4

What will happen if the executing bash script file is overwritten? Will it continue execute the old file or overwritten file ?

For example /etc/test.sh has the following contents

cp /test.sh /etc/test.sh

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  • 1
    Did you try it yourself? What happened?
    – grebneke
    Jan 13, 2014 at 16:36

3 Answers 3

17

bash generally does not load the entire script in advance, so overwriting the script can have unpredictable consequences. For example, I just created a script containing this:

#!/bin/bash
echo start old file
sleep 20
echo end old file

...and ran it. While it was sleeping, I overwrote it with this slightly different script:

#!/bin/bash
echo started new file
sleep 20
echo end new file

Resulting in this output:

$ ./test.sh 
start old file
./test.sh: line 4: 0: command not found
end new file

What happened was that bash had read through the "sleep 20\n" line (including the line terminating newline) before sleeping. When it continued after that, it read the next command from the next byte position in the file, and since the second line had gotten two bytes longer ("start" -> "started"), it wound up reading the last two bytes of the new sleep line ("sleep 20\n" -> "0\n"), trying to execute "0" as a command, and getting an error. It then runs the final line of the new contents. Pretty messy, right?

Fortunately, there's a way to force bash to load the entire script into memory so it won't get confused if it gets changed while running:

#!/bin/bash
{
    echo start old file
    sleep 20
    echo end old file
    exit
}

The { forces the shell to read at least through the matching } in order to properly parse the command, and the exit then makes sure it'll never try to execute anything that gets added after that }.

BTW, I was testing this with bash version 3.2.48(1)-release (on OS X 10.8.5); other versions may behave differently...

UPDATE: Other versions do indeed behave differently. I tried the same test with version 4.3.0(1)-release (under NetBSD 6.1.4), and it continued to run the old code after the file's contents had been replaced. Apparently it now buffers the file in 8KB blocks (see this unix.se answer).

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  • 2
    Under bash 5..0.3(1)-release on linux, it reads in 8KB blocks... but this doesn't prevent the error (in the version without the {}s), because, after the sleep is done, it seeks back to the position in the file just after the sleep! Strange behavior. {}s still protect it, good answer.
    – Don Hatch
    Dec 25, 2019 at 9:25
  • So on recent bash versions this trick no longer prevents runtime script modification? Do other shells still allow this trick or have they all switched to partial buffering? While script modification during runtime should not be done anyways it still feels like a regression to remove the ability to prevent runtime modification via this trick. Apr 10, 2021 at 10:56
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    @user2280032 As far as I know the { ... exit; } trick still works, but it really is a trick, not something the shell is required to allow. I'd consider modifying a script during execution to be a case of undefined behavior, meaning that the shell can legitimately do anything and you're not really allowed to complain about it. Or, to put it another way, you can't expect the shell to react in a reasonable way when you do something unreasonable to it, and modifying a script during execution is unreasonable. Apr 10, 2021 at 17:24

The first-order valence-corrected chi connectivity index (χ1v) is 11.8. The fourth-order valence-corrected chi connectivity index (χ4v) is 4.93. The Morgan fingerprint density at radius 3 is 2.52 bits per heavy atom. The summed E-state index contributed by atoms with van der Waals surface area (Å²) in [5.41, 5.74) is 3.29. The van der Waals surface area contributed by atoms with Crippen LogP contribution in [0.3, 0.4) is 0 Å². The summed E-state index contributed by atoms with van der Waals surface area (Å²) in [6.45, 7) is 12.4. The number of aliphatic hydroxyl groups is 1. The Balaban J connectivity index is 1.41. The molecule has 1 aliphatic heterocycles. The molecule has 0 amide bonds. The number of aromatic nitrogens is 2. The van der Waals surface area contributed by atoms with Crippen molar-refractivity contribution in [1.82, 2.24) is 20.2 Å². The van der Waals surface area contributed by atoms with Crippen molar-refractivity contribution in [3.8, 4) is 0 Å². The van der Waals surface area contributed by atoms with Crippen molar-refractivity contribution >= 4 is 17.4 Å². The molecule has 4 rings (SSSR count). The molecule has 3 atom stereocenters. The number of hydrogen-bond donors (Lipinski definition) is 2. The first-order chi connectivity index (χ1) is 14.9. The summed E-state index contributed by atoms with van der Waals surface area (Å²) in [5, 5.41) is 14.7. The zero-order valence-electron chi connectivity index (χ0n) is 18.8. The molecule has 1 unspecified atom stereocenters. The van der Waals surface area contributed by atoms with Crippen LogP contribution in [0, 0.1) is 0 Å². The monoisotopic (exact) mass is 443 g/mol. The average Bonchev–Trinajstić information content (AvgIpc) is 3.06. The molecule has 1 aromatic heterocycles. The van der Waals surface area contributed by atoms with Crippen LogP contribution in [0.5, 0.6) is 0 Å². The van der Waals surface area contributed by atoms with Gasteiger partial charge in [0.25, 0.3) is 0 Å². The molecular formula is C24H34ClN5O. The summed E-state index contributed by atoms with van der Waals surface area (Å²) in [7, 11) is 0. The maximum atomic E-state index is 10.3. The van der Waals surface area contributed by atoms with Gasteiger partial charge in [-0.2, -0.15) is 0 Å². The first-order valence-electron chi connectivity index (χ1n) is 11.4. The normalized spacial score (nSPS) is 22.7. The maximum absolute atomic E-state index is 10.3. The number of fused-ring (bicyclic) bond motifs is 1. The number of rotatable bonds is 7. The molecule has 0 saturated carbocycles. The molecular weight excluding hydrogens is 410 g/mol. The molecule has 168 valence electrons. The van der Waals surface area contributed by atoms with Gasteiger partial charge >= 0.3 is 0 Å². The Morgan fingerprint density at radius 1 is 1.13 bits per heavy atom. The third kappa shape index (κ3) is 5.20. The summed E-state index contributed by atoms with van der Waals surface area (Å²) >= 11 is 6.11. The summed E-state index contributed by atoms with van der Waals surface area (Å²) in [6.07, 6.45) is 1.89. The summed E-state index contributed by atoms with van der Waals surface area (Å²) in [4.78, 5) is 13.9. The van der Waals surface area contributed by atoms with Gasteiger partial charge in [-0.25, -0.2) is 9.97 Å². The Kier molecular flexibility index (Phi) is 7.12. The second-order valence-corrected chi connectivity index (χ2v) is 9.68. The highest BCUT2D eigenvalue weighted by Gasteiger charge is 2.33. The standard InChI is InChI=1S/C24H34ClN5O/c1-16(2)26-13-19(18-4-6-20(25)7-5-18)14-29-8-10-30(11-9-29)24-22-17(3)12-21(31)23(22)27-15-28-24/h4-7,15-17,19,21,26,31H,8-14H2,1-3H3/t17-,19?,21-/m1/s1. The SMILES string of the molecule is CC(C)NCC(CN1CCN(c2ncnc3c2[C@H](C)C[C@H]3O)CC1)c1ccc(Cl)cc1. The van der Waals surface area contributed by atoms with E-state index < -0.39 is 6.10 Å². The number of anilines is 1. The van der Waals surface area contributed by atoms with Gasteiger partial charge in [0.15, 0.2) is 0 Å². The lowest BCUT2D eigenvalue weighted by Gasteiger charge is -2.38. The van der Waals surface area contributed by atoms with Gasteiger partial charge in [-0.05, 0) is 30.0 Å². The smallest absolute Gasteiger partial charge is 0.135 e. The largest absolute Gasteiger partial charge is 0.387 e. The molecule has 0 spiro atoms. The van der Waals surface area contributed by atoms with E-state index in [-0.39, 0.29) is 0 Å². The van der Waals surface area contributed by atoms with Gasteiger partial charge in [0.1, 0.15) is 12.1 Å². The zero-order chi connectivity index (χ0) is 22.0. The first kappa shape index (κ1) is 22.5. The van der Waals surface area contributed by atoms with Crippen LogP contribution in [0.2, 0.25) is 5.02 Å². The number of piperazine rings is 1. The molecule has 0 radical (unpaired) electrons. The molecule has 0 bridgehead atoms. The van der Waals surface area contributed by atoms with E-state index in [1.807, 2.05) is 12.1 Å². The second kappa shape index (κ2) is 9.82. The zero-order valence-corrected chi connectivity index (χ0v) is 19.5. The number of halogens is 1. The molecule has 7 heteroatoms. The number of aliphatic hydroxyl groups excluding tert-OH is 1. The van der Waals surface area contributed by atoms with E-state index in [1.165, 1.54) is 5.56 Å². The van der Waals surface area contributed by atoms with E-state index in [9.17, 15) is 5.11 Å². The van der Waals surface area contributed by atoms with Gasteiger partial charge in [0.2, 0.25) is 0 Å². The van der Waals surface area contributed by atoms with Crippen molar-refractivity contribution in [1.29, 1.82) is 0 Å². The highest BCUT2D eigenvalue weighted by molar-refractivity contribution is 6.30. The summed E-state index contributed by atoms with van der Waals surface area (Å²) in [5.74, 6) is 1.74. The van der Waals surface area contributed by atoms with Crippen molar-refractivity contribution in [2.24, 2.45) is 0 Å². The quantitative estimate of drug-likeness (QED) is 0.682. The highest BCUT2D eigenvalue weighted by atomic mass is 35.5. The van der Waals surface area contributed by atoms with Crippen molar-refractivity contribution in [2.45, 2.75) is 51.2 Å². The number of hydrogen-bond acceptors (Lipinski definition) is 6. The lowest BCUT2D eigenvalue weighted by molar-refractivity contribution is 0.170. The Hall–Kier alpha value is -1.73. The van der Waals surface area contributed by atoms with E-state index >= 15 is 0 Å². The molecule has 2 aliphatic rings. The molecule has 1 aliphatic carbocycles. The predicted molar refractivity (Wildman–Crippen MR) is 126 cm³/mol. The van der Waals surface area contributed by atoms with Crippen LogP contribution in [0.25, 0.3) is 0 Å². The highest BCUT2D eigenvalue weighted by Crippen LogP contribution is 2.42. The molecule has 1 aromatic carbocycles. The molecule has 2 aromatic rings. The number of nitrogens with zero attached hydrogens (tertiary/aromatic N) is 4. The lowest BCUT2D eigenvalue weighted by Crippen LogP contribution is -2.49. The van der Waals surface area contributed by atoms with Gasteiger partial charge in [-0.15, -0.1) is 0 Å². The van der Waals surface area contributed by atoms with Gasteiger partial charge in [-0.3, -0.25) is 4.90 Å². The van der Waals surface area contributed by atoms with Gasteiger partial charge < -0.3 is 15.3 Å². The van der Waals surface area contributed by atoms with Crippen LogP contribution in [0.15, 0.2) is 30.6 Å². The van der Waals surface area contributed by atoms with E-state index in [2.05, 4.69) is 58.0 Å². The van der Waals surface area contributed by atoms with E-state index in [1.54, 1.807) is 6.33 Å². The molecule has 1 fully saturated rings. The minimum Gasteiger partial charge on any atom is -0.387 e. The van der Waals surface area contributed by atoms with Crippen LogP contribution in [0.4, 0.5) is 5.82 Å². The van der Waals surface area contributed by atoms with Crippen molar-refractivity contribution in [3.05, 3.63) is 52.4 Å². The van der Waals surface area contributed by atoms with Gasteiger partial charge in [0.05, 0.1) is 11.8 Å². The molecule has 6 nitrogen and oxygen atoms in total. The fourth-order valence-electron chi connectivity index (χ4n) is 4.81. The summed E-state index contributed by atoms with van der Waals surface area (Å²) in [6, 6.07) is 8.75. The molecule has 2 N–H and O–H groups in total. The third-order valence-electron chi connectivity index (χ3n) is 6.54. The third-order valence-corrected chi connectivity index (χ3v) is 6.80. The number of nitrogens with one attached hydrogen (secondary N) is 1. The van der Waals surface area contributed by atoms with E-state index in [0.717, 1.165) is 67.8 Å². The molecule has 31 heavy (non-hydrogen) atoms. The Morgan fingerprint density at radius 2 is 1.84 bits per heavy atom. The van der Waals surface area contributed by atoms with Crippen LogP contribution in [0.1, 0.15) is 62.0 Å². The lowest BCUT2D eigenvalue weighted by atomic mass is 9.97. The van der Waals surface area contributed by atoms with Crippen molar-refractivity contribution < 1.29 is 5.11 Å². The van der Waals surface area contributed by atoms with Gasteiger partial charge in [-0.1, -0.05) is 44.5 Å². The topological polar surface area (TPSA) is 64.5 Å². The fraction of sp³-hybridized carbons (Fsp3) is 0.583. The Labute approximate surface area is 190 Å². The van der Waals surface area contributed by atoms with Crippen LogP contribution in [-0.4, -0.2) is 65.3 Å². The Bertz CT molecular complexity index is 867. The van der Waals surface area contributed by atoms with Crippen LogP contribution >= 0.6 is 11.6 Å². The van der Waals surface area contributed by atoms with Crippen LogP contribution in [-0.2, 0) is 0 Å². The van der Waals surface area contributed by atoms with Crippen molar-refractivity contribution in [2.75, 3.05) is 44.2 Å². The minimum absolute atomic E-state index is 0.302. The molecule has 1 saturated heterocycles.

-1

The shell loads the script into memory and spawns a separate process, so the old script will continue to run unmodified.

Obviously, if you try to re-run it you'll get the new version.

If you're trying to introduce some new functionality during runtime, I would suggest writing to a temporary file and then executing that file using either the $() or `` (backtick) syntax to spawn a new process.

Alternatively, you can use exec to replace the currently running program completely.

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    Good advice in general, but it seems that there's no guarantee that bash will have read the entire original file up front; rather, it appears to read scripts in chunks of fixed size - see stackoverflow.com/a/20722200/45375. Thus, overwritten content could get executed.
    – mklement0
    Jan 13, 2014 at 17:06
  • 1
    This answer starts with an incorrect statement and seems rather muddled. "The shell loads the script into memory" - no, it effectively reads as it goes; run Gordon Davisson's example to demonstrate that. "and spawns a separate process" - After it has started reading the script? No, bash doesn't do that.
    – Don Hatch
    Dec 25, 2019 at 9:36
-2

Another mechanism, similar to what Donovan mentioned, is to just cat the file to stdout and pipe that into bash:

cat my_script.sh | bash

However, I don't know if there are any gotchas with pipe buffering on a given OS. (I'm on Ubuntu 18.04).

And of course, this only works for scripts that only depend on one source file that's being modified.

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  • From here, it looks like at least GNU cat is unbuffered: superuser.com/a/896684/733549 Aug 3, 2020 at 18:28
  • 1
    This doesn't solve the problem in general (although it will probably work if the script is small enough, in which case the whole file will be read into cat's input buffer and/or the pipe's buffer all at once). If the file is overwritten before cat is done reading it, then the problem happens.
    – Don Hatch
    Sep 18, 2021 at 19:10

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